• The Fantastic Spices World
  • The Fantastic Spices World
  • The Fantastic Spices World
  • The Fantastic Spices World

FENUGREEK ( Trigonella foenum-graecum L. )
Names in Other Languages:

English Fenugreek
French Fenugrec, Sénegré, Trigonelle
German Bockshornklee, Griechisch Heu
Spanish Alholva, Fenogreco
Italian Fieno greco
Turkish Çemen otu, Kokulu yonca
Japanese コロハ Koruha, フェヌグリークHenu-guriku

FAMILY: Fabaceae

ORIGIN:   : Fenugreek is native to India, China and Southern Europe. It is cultivated in France, Argentina, Egypt, Tunisia, Morocco, Ethiopia

Green cardamom pods and seeds


Fenugreek is the small stony seeds from the pod of a bean-like plant. The seeds are hard, yellowish brown and angular. Some are oblong, some rhombic, other virtually cubic, with a side of about 3mm.A deep furrow all but splits them in two. They are available whole and dried , or as a dull yellow powder, ground from the roasted seeds.[1]

USEFUL PARTS: The brownish-yellow seeds of fenugreek are the source of the spice. The fresh leaves may be eaten raw in salads, or can be prepared like spinach.

SENSORY PROPERTIES: Bitter and aromatic. Its flavour is powerful, like burnt sugar.


Fenugreek seeds contains only minute quantities of an essential oil. In the essential oil, 40 different compounds were found, furthermore, n-alkanes, sesquiterpenes, alkanoles and lactones were reported.

The dominant aroma component in fenugreek seeds is a hemiterpenoid γ-lactone, sotolone (3-hydroxy-4,5-dimethyl-2(5H)-furanone), which is contained in concentrations up to 25 ppm. It supposedly forms by oxidative deamination of 4-hydroxy-isoleucine. Sotolone has a spicy flavour and was also found a key flavour in fermented protein seasonings, e.g., Maggi sauce. Toasted fenugreek seeds owe their altered, more nutty flavour to another type of heterocyclic compounds, the so-called pyrazines.

Fenugreek leaves were found to contain small amounts of sesquiterpenes (cadinene, α-cadinol, γ-eudesmol and α-bisabolol). (Journal of Essential Oil Research, 16, 356, 2004)

Among the non-volatile components of fenugreek seeds, the furostanol glycosides are probably responsible for the bitter taste; among the several more compounds yet identified, steroles and diosgenin derivatives (of potential interest for the pharmaceutical industry) and trigonellin (N-methyl-pyridinium-3-carboxylate, 0.4%) are most worth noting. [2]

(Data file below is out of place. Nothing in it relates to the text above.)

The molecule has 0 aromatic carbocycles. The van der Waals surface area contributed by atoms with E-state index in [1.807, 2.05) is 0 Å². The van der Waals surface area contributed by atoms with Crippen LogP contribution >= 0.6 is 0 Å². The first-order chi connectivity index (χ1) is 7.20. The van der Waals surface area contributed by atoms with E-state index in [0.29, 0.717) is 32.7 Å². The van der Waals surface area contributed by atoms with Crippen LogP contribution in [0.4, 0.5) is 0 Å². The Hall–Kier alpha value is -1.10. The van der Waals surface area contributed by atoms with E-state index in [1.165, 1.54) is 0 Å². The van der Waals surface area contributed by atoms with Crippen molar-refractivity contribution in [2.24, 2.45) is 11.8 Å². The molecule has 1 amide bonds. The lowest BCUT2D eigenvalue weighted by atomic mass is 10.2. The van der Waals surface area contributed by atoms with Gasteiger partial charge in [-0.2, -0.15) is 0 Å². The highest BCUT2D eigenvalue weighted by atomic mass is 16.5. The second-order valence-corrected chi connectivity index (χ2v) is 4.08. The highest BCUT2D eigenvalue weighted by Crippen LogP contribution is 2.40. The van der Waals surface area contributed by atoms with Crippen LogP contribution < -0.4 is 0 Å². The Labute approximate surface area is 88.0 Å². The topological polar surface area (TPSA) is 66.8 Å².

The composition of fenugreek seed on an average:

Moisture: 6.3 % Calcium: 1.3 % Niacin: 6.0 mg/100 g
Protein: 9.5 % Phosphorus: 0.48 % Vitamin C: 12.0 mg/100g
Fat: 10.0 % Iron: 0.011 % Vitamin A: 1040 I.U. /100 g
Fiber: 18.5% Sodium: 0.09 % Calorific value: 370 calories/100g
Carbohydrates: 42.3 % Potassium: 1.7 % Vitamin B1:0.41 mg/100 g Gums: 23.06 %
Total ash: 13.4 % Vitamin B2:0.36 mg/100 g. Mucilage: 28.00 %.

Source: http://www.indianetzone.com/1/fenugreek.htm


The general use of fenugreek is in curry powders and figuring in many spice mixtures. The leaves are both used fresh and dried in meat curries and vegetable dishes.

Flour mixed with ground fenugreek makes a spicy bread. The roasted ground seeds are infused for a coffe substitute or adulterant. A tea can be made by with a little use of seed and with water.

Dry roasting of fenugreek can enhance the flavour and reduce the bitterness. Provided care should be given not to overheat the seeds.

Fenugreek leaves are used in cooking. Commercially, it is used in the preparation of mango chutneys and as a base for imitation maple syrup


It is used as an appetizer, a tonic and an aphrodisiac, and it is included in many foods and beverages. Fenugreek has a long history of dubious indications, including fevers, colic, flatulence, dyspepsia, dysentery, cough, tuberculosis, edema, rickets, leg ulcers, gout, diabetes and baldness. There is little evidence to suggest the spice is toxic or that it has significant anticoagulant or hormonal effects.

It was used by the ancient Egyptians to combat fever and grown in classical times as cattle fodder. In India it is used medicinally, and as a yellow dyestuff. It is also an oriental cattle fodder and is planted as a soil renovator. Fenugreek is a digestive aid. As an emollient it is used in poultices for boils, cysts and other complaints. Reducing the sugar level of the blood, it is used in diabetes in conjunction with insulin. It also lowers blood pressure. Fenugreek relieves congestion, reduces inflammation and fights infection. Fenugreek contains natural expectorant properties ideal for treating sinus and lung congestion, and loosens & removes excess mucus and phlegm.

Fenugreek is also a good source of selenium, an anti-radiant which helps the body utilize oxygen. Fenugreek is a natural source of iron, silicon, sodium and thiamine. Fenugreek contains mucilagins which are known for soothing and relaxing inflamed tissues. Fenugreek stimulates the production of mucosal fluids helping remove allergens and toxins from the respiratory tract. Acting as an expectorant, Fenugreek alleviates coughing, stimulates perspiration to reduce fevers, and is beneficial for treating allergies, bronchitis and congestion. In the East, beverages are made from the seed to ease stomach trouble. The chemical make-up is curiously similar to cod liver oil, for which a decoction of the seed is sometimes used as a substitute.

Fenugreek may also increase the number of insulin receptors in red blood cells and improve glucose utilization in peripheral tissues, thus demonstrating potential anti-diabetes effects both in the pancreas and other sites. The amino acid 4- hydroxyisoleucine, contained in the seeds, may also directly stimulate insulin secretion.


[1] http://www.theepicentre.com/Spices/fenugree.html